Using a well-established animal model of kaolin-induced obstructive hydrocephalus, we evaluated neurologic deficit after early (~1 week post-kaolin) or late (~2 weeks post-kaolin) placement of ventricular reservoirs which were tapped according to strict neurologic criteria.
Progressive ventriculomegaly was similar in early- and late-reservoir implantation groups. The average neurologic deficit scores (NDSs) over the experimental period were 0 (n = 6), 2.74 (n = 5), and 2.01 (n = 3) for the control, early-, and late-reservoir groups, respectively. At reservoir placement, early-group animals displayed enlarged ventricles without neurologic deficits (mean NDS = 0.17), while the late group displayed ventriculomegaly with clinical signs of hydrocephalus (mean NDS = 3.13). The correlation between ventriculomegaly severity and NDS in the early group was strongly positive in the acute (before surgery to 3 weeks post-reservoir placement) (R (2) = 0.65) and chronic (6 to 12 weeks post-reservoir placement) (R (2) = 0.65) phases, while the late group was less correlated (acute R (2) = 0.51; chronic R (2) = 0.19).
Current practice favors delaying reservoir implantation until signs of elevated intracranial pressure and neurologic deficit appear. Our results demonstrate that animals in early and late groups undergo the same course of ventriculomegaly. The findings also show that tapping reservoirs in these neonatal hydrocephalic animals based on neurologic deficit does not halt progressive ventricular enlargement and that neurologic deficit correlates strongly with ventricular enlargement.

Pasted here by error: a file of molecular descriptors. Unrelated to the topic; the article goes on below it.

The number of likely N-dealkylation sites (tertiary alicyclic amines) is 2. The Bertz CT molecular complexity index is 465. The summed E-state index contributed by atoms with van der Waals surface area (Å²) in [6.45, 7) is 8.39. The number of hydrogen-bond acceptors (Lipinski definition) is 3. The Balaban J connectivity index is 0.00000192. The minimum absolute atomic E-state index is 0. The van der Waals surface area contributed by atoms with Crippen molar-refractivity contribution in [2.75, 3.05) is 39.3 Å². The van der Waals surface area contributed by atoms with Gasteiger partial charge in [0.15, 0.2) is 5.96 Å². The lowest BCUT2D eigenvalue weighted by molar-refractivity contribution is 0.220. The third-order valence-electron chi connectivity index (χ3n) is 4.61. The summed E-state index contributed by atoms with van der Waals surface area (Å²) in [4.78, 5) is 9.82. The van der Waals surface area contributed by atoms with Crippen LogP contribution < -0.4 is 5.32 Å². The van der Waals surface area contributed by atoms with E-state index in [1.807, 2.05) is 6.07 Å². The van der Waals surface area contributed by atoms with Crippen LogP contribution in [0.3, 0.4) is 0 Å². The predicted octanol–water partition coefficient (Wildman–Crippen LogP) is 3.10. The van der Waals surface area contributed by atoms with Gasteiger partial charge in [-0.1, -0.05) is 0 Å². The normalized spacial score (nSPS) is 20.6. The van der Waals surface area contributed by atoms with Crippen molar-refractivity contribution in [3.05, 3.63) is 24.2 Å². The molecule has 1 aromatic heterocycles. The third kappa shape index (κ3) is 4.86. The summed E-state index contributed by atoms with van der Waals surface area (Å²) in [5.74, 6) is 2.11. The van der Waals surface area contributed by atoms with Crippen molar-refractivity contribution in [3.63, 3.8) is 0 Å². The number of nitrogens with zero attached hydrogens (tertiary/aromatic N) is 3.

Child s Nervous System 07/2012; 28(11):1849-61. DOI:10.1007/s00381-012-1848-z · 1.11 Impact Factor
[Show abstract][Hide abstract] ABSTRACT: Aim:
To compare causes and rates of mortality among infants admitted to 10 Australian neonatal intensive care units (NICUs) between 1995 and 2006.
De-identified perinatal data from the Neonatal Intensive Care Units' (NICUS) Data Collection for 24 131 infants were examined for causes and rates of death. The study period was divided into two epochs: I (1995-2000, n = 11 185 infants) and II (2001-2006, n = 12 946 infants).
A total of 2224 (9.2%) infants died in hospital. Mortality decreased from 10.3% (1152/11 185) in epoch I to 8.3% (1072/12 946) in epoch II (p < 0.001) due to improved survival in term infants. Extreme prematurity also decreased as a primary cause of death (118 (10.2%) vs 76 (7.1%), p = 0.008). No infant >42-week gestation was admitted in epoch II. Congenital abnormalities were the most common cause of death (>20%) in both epochs, mostly in term rather than preterm infants (40.7% vs 13.9%, p < 0.001). Age of death was unchanged between the two epochs (median 4, 1st, 3rd quartiles: 1,16 days).
Mortality rates have continued to decrease but improvement is predominantly due to improved survival of term infants and prevention of postdate deliveries. Congenital abnormalities continue to be the most common cause of death.